Christophe Bösiger is the vice president and secretary of the Swiss Hepatitis C Association (SHCA). SHCA works to ensure that all people living with hepatitis B and C in Switzerland get access to the therapies and medicines that they need. As part of this they offer legal advice, helping patients get the care they need through their insurance schemes.
I was diagnosed with hepatitis C in 2014. Direct-acting antivirals (DAA) were just becoming available, but unfortunately at that time the Swiss medical system limited the treatment to patients with an advanced fibrosis level of F3 (fibrosis is measured on a scale of 0-4; F4 is cirrhosis). Even though I had F2 stage fibrosis, was co-infected with HIV, and was at risk of rapid progression, I wasn’t eligible for treatment.
I wanted to fight this injustice of having to wait until I was seriously ill to access a breakthrough cure. I heard about a group of hepatitis patients who had just started an organisation called the Swiss Hepatitis C Association (SHCA) to fight for treatment rights by demonstrating in front of the Swiss national parliament and at the Federal Office of Public Health. I first joined SHCA as a member and was then elected to the board.
During the period when access to DAAs was limited, SHCA helped patients who were desperate to be cured but ineligible for treatment to get access to medicines through the FixHepC initiative. Thankfully access to DAAs is now unrestricted and there are a decreasing number of new hepatitis C diagnoses as prevention is working well.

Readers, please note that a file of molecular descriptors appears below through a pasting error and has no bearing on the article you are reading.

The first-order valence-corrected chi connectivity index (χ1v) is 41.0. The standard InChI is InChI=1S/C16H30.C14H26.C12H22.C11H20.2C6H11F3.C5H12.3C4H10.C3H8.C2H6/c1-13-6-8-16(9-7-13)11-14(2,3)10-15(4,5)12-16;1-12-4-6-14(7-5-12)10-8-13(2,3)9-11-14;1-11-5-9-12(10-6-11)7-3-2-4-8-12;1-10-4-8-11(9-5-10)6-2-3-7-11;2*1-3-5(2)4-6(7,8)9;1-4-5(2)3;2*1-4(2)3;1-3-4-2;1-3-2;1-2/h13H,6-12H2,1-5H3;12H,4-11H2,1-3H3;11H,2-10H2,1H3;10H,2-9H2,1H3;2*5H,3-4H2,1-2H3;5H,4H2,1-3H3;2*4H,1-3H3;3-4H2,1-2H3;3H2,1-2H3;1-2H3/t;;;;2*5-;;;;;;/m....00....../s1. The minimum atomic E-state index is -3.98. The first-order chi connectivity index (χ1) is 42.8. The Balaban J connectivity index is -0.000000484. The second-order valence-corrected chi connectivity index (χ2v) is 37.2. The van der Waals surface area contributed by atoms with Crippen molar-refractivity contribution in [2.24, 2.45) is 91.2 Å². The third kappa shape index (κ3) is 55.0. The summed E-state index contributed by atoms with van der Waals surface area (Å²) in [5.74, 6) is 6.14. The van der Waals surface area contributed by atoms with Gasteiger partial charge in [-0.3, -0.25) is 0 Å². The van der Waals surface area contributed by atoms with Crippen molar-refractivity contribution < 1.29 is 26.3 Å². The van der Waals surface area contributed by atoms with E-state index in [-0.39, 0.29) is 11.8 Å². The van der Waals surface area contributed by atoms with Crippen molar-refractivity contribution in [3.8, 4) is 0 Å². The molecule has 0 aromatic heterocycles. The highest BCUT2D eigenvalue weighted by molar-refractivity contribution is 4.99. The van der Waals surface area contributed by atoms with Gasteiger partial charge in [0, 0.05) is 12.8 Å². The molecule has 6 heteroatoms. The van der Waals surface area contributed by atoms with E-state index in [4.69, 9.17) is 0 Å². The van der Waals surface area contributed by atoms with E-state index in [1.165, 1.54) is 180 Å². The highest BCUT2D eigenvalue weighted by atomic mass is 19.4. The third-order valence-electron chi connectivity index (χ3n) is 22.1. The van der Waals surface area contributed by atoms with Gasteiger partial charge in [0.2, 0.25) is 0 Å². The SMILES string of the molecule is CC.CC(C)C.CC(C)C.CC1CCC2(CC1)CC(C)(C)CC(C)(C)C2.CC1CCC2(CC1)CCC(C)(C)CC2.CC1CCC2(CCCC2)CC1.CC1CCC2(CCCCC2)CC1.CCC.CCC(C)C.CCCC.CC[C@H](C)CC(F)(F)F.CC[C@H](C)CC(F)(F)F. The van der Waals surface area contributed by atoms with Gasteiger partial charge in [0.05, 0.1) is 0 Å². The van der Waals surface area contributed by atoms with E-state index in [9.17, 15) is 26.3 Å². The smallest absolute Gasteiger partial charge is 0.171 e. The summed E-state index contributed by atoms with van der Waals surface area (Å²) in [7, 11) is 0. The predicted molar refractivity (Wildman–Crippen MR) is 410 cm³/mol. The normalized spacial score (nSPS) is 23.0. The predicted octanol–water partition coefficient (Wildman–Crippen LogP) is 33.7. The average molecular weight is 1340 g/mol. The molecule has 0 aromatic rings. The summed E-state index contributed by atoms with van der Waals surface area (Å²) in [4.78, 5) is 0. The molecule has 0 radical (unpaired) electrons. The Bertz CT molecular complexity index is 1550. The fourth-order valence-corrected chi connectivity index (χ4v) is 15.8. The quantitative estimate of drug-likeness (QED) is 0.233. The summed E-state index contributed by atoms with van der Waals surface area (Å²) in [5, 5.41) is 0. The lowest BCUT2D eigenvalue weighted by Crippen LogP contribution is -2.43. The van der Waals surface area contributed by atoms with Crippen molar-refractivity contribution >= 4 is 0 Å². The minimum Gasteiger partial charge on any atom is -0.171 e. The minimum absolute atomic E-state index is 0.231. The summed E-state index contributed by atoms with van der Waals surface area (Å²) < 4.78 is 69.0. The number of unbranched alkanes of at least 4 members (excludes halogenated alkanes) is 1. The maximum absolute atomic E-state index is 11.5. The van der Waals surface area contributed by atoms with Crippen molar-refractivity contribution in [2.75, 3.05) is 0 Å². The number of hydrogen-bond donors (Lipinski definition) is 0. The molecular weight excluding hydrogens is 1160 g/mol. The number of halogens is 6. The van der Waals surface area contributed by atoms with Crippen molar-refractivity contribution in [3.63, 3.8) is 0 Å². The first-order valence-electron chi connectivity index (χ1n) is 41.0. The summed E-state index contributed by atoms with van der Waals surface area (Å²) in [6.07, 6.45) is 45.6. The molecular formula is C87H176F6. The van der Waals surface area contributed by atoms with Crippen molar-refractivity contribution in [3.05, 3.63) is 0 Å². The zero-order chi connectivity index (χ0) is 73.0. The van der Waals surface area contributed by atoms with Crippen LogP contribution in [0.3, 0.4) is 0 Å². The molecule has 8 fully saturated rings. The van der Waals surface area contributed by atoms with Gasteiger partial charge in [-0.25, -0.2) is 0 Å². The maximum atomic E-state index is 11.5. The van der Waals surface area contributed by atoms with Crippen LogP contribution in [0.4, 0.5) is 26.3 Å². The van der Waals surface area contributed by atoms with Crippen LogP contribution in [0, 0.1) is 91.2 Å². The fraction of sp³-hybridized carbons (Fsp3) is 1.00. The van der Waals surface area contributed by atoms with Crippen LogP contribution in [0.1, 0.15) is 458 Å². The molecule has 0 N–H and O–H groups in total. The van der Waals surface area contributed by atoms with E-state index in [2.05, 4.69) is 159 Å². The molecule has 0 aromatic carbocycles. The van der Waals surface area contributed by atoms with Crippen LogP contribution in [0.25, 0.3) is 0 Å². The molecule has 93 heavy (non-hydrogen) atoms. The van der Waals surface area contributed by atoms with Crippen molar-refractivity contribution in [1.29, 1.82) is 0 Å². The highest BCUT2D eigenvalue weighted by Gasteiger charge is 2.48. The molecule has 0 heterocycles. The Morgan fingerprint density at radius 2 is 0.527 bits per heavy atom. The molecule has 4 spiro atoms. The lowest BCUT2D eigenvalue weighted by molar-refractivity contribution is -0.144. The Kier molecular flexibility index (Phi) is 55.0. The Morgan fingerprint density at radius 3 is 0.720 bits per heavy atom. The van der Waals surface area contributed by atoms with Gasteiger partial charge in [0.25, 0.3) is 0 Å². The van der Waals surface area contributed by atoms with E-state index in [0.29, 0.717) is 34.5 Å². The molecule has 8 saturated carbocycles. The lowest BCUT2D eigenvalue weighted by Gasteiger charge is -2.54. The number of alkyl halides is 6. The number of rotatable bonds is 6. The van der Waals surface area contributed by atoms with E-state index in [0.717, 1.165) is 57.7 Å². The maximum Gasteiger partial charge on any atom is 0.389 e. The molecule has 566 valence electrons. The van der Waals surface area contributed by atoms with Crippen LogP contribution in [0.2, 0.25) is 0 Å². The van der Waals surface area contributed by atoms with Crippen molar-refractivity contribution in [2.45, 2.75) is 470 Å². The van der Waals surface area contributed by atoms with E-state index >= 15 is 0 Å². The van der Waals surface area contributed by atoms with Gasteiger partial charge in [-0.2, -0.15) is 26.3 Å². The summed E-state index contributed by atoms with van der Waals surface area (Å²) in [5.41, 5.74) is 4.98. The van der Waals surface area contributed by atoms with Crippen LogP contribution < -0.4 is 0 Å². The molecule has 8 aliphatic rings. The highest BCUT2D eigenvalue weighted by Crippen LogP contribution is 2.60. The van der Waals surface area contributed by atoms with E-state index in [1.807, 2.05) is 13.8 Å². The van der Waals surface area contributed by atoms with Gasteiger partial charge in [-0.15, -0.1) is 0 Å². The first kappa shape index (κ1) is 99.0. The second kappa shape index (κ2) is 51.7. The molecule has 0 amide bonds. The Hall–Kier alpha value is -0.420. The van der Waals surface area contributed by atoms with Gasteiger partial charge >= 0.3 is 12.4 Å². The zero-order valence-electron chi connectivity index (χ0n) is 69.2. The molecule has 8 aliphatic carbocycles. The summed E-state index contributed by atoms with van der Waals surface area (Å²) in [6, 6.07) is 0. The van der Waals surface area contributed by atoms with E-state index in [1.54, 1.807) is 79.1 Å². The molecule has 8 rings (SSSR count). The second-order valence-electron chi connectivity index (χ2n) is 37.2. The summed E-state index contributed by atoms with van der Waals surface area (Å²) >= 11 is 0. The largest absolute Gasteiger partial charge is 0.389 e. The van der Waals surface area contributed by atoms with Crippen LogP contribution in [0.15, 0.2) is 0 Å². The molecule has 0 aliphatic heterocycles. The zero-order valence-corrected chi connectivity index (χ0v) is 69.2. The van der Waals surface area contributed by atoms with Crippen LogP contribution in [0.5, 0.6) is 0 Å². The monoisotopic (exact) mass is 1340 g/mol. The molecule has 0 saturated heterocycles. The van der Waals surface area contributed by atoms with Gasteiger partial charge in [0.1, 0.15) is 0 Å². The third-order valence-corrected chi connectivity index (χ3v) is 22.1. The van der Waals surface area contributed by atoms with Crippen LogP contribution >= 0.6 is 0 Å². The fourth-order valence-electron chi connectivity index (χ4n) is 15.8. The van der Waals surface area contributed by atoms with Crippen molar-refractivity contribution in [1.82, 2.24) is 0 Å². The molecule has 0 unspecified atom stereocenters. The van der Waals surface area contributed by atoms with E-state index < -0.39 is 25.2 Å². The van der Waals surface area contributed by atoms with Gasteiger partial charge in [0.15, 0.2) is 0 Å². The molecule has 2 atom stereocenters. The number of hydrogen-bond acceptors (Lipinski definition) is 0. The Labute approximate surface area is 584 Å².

Despite progress, however, we do have a gap in the cascade of care, mainly in the area of awareness, testing and linkage to care.
We are working closely within Swiss Hepatitis, the civil society initiated and implemented Swiss hepatitis strategy, to address these gaps through two programmes.
HepCare aims to organise easy treatment at a GP level, with a network of specialists across the country assisting GPs to provide non-bureaucratic access to DAAs. In Switzerland only certain specialists are currently allowed to provide DAAs, but we hope this project will change that and make treatment more accessible.
Peer2Peer aims to improve knowledge on hepatitis C prevention, testing practices and adherence to therapy in people with active or past use of opioids. The programme consists of six former hepatitis patients who have injected drugs. They have been trained by a doctor at Zurich’s ARUD Addiction clinic and conduct surveys (anonymous if desired) among people who inject drugs (PWID). They also give out information and propose quick oral tests at two drug consumption/dispensing rooms in Zurich. Many PWIDs who know they have the virus but have never been treated are linked to care at the same time.
In addition to these projects, we help patients to find a treating doctor and organise legal advice if they are refused a therapy by their health insurance. We also run social media awareness-raising campaigns with video clips to show that hepatitis C can affect people of all backgrounds, and to encourage people to get tested by their general practitioner.
NOhep is a sign of worldwide solidarity. We can all take inspiration from the movement and the examples of how other countries tackle the gaps in addressing viral hepatitis.